Kedoshim: J-love

In this week’s parsha (Kedoshim), we find the command to love a fellow Jew: “And you shall love your neighbor as yourself…” (Lev. 18:19). The rabbis of the Talmud have different things to say about this:
מסכת שבת  A 31 (זה כל התורה כולה (הלל הזקן
Hillel the Elder said, “This is the entire Torah, the rest is commentary” (Tractate Shabbat 31A)

תורת כהנים) זה כלל גדול בתורה (ר’ עקיבה)
“Rebbe Akiva said, This is an important general principle in the Torah.” (Torat Cohanim)

פרקי אבות 1:12 ) הלל אומר החי מתלמידיו של אהרן, אוהב שלום ורודף שלום אוהב את הבריאות ומתרבן לתורה
Hillel said, Be like the students of Aharon, love peace, pursue peace and love the creation [fellow man] and draw them closer to Torah” (Ethics of the Fathers 1:12)

The question we could ask here is: What did R’ Akiva add with his statement that the command to love a fellow Jew is an “important general principle”? Hillel the Elder already stated several generations earlier that love of a fellow Jew is “the entire Torah.” So, what is there to add?
We can gain insight by examining Hillel’s second statement, that we must love every Jew and draw him closer to Torah. Our question is: if our love for another Jew is unconditional (as it should be), then why do we need to “draw him closer” to the Torah? Sure, we are concerned for another Jew’s welfare and want to see him succeed under all circumstances, but why must we specifically “draw him closer to Torah”?
To answer this question, we must consider, what is greater, the Torah, or the Jewish people? On the one hand, it would appear that the Jews are higher than the Torah, for it is written that “The thought of [creating] the Jews was prior to everything else.” On the other hand, the Zohar tells us that “Three are inter-connected; the Jews, the Torah and the Holy One blessed be He.” That is, it is the Torah that connects the Jews with God, and therefore the Torah must be above and beyond the Jews.
The resolution of this seeming paradox is that the Jews are higher than all else when considered in their source – as a soul before it descends to become en-clothed in a body. On that level, the Jews are utterly united with their Creator, and nothing surpasses the spiritual level of the Jewish soul. However, after the soul descends to the body, and the body with all of its various lusts and desires, conceals and hides the spark of Godliness that is the soul, there is something higher than the Jews. That is the Torah, which connects and joins the Jewish soul, as it is down here in a physical body, with God above. Once the soul is within a body, it takes on some of the limitations of the body and it is only the Torah and its commandments that re-unify the Jews with their source. And that is why Hillel admonishes us, “love every Jew and draw them closer to the Torah.” Down here in this world, the greatest good that we can do for another Jew is to bring him to the Torah, because it is the Torah that uplifts him and unites him with his natural spiritual source.
Now, we may return to our original questions regarding the statements of Hillel and R’ Akiva; that is, what did R’ Akiva add with his statement that the command to love a fellow Jew is an “important general principle”? The answer is that Hillel’s first statement (love of a fellow Jew is “the entire Torah”) speaks of the Jewish soul as it exists above, united with God in the world to come. There, “we all have one Father,” and there is nothing other than Him. Therefore, the soul naturally loves God, and its love for a fellow Jew is a natural extension of its love of God. Because the soul loves God, it automatically loves all other Jewish souls (it’s “bretheren”), and on that level, love of a fellow Jew “is everything.” However, after the soul descends to a body, it becomes subjected to the whims, desires and concealments of the body. On that level, it is easy to see the shortcomings, the failures and the faults of other Jewish souls. It therefore becomes much more difficult for us to love fellow Jews. The influence of the body is felt, and we begin to feel at times more separate from other Jews than united with them. Under such circumstances, R’ Akiva declared that love of a fellow Jew is “an important general principle.” It is not the entire Torah, but it is a general principle that is important to observe since when the soul is enclothed in a body, it needs guidance and a legal framework in which to function; otherwise, it will drift away from God. Therefore, says R’ Akiva, love of a fellow Jew is an important principle to guide us in relating to other Jews, and there are other principles and details as well, to keep us on the straight path of connection with God as the soul exists in this physical world, enclothed within a body.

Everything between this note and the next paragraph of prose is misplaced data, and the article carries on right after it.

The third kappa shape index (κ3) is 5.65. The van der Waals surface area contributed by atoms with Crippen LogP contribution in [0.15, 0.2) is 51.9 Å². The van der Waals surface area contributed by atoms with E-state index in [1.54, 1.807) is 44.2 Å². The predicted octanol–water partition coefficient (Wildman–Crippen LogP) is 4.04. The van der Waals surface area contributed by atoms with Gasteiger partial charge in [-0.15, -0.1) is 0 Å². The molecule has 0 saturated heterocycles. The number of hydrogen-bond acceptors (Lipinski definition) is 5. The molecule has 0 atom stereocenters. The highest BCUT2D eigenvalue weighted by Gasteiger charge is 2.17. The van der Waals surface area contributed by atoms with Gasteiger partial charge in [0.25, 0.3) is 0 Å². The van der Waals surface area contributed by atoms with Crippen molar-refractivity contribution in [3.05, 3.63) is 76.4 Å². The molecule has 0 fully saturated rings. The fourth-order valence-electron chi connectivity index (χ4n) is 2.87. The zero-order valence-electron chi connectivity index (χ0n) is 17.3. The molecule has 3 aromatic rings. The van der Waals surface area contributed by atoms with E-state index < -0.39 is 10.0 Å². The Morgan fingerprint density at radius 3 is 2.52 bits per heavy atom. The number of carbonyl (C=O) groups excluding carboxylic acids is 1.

Moreover, had R’ Akiva not said that love of a fellow Jew is an “important principle,” we might have seen Hillel’s statement alone, that it is “the entire Torah.” And then, we might have thought that it is permissible to “bring the Torah to the Jew” – that is, to compromise and bend the mitzvoth of the Torah to make them seem more compatible to another Jew. However, R’ Akiva’s statement (as well as Hille’s statement from Pirkei Avot) tell us that the Jew must function in a structure and framework in order to unite with God while his soul is down here in a physical body. And therefore, it is incumbent upon us to draw the Jew closer to the Torah, and not the other way around.

For a longer more detailed version, go to www.jerusalemconnection.org

From Likutei Sichot of the Lubavitcher Rebbe, vol.17, pp. 215-224

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